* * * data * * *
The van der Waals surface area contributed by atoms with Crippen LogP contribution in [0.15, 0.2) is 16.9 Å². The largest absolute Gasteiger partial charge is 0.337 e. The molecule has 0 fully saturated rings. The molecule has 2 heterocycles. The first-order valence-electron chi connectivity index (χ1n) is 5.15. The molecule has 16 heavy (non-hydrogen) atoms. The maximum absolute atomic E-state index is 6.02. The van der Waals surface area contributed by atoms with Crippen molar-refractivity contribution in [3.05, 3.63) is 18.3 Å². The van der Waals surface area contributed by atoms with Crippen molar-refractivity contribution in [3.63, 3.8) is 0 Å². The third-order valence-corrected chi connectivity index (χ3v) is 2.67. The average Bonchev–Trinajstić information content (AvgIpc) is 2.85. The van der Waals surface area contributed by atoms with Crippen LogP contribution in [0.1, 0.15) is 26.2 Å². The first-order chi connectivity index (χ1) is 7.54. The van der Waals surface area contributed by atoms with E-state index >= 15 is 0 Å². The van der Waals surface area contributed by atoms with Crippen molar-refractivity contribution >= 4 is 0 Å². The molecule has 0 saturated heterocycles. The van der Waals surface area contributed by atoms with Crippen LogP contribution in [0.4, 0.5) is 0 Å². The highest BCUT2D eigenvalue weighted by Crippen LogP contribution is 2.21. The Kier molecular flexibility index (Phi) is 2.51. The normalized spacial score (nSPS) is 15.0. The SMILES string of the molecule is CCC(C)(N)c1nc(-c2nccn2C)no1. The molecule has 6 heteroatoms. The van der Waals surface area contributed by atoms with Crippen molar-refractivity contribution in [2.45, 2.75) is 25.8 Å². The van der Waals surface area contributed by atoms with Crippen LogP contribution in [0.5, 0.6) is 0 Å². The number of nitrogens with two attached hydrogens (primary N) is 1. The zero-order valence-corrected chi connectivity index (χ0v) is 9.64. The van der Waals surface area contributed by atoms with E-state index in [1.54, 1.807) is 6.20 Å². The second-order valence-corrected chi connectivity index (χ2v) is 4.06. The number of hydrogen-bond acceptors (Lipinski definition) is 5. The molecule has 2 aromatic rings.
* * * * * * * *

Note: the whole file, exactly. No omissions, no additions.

The van der Waals surface area contributed by atoms with Crippen LogP contribution in [0.15, 0.2) is 16.9 Å². The largest absolute Gasteiger partial charge is 0.337 e. The molecule has 0 fully saturated rings. The molecule has 2 heterocycles. The first-order valence-electron chi connectivity index (χ1n) is 5.15. The molecule has 16 heavy (non-hydrogen) atoms. The maximum absolute atomic E-state index is 6.02. The van der Waals surface area contributed by atoms with Crippen molar-refractivity contribution in [3.05, 3.63) is 18.3 Å². The van der Waals surface area contributed by atoms with Crippen molar-refractivity contribution in [3.63, 3.8) is 0 Å². The third-order valence-corrected chi connectivity index (χ3v) is 2.67. The average Bonchev–Trinajstić information content (AvgIpc) is 2.85. The van der Waals surface area contributed by atoms with Crippen LogP contribution in [0.1, 0.15) is 26.2 Å². The first-order chi connectivity index (χ1) is 7.54. The van der Waals surface area contributed by atoms with E-state index >= 15 is 0 Å². The van der Waals surface area contributed by atoms with Crippen molar-refractivity contribution >= 4 is 0 Å². The molecule has 0 saturated heterocycles. The van der Waals surface area contributed by atoms with Crippen LogP contribution in [0.4, 0.5) is 0 Å². The highest BCUT2D eigenvalue weighted by Crippen LogP contribution is 2.21. The Kier molecular flexibility index (Phi) is 2.51. The normalized spacial score (nSPS) is 15.0. The SMILES string of the molecule is CCC(C)(N)c1nc(-c2nccn2C)no1. The molecule has 6 heteroatoms. The van der Waals surface area contributed by atoms with Crippen molar-refractivity contribution in [2.45, 2.75) is 25.8 Å². The van der Waals surface area contributed by atoms with Crippen LogP contribution in [0.5, 0.6) is 0 Å². The number of nitrogens with two attached hydrogens (primary N) is 1. The zero-order valence-corrected chi connectivity index (χ0v) is 9.64. The van der Waals surface area contributed by atoms with E-state index in [1.54, 1.807) is 6.20 Å². The second-order valence-corrected chi connectivity index (χ2v) is 4.06. The number of hydrogen-bond acceptors (Lipinski definition) is 5. The molecule has 2 aromatic rings.